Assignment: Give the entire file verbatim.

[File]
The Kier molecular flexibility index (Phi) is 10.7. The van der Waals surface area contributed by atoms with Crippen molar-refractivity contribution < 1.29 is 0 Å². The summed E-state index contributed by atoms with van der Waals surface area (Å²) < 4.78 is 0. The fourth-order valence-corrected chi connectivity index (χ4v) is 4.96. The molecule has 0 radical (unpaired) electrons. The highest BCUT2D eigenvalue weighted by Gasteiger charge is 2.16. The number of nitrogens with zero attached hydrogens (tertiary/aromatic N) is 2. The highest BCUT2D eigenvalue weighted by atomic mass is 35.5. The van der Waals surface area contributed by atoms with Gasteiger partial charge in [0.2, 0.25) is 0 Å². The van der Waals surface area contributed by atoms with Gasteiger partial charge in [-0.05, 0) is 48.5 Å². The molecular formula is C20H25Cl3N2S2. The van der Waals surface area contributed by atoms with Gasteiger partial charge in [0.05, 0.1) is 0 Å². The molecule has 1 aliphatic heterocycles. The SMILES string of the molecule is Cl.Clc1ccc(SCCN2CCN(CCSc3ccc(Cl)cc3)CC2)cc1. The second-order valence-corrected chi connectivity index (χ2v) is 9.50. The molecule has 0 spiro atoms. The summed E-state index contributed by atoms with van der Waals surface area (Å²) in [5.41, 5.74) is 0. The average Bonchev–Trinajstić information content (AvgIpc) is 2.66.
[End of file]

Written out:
The Kier molecular flexibility index (Phi) is 10.7. The van der Waals surface area contributed by atoms with Crippen molar-refractivity contribution < 1.29 is 0 Å². The summed E-state index contributed by atoms with van der Waals surface area (Å²) < 4.78 is 0. The fourth-order valence-corrected chi connectivity index (χ4v) is 4.96. The molecule has 0 radical (unpaired) electrons. The highest BCUT2D eigenvalue weighted by Gasteiger charge is 2.16. The number of nitrogens with zero attached hydrogens (tertiary/aromatic N) is 2. The highest BCUT2D eigenvalue weighted by atomic mass is 35.5. The van der Waals surface area contributed by atoms with Gasteiger partial charge in [0.2, 0.25) is 0 Å². The van der Waals surface area contributed by atoms with Gasteiger partial charge in [-0.05, 0) is 48.5 Å². The molecular formula is C20H25Cl3N2S2. The van der Waals surface area contributed by atoms with Gasteiger partial charge in [0.05, 0.1) is 0 Å². The molecule has 1 aliphatic heterocycles. The SMILES string of the molecule is Cl.Clc1ccc(SCCN2CCN(CCSc3ccc(Cl)cc3)CC2)cc1. The second-order valence-corrected chi connectivity index (χ2v) is 9.50. The molecule has 0 spiro atoms. The summed E-state index contributed by atoms with van der Waals surface area (Å²) in [5.41, 5.74) is 0. The average Bonchev–Trinajstić information content (AvgIpc) is 2.66.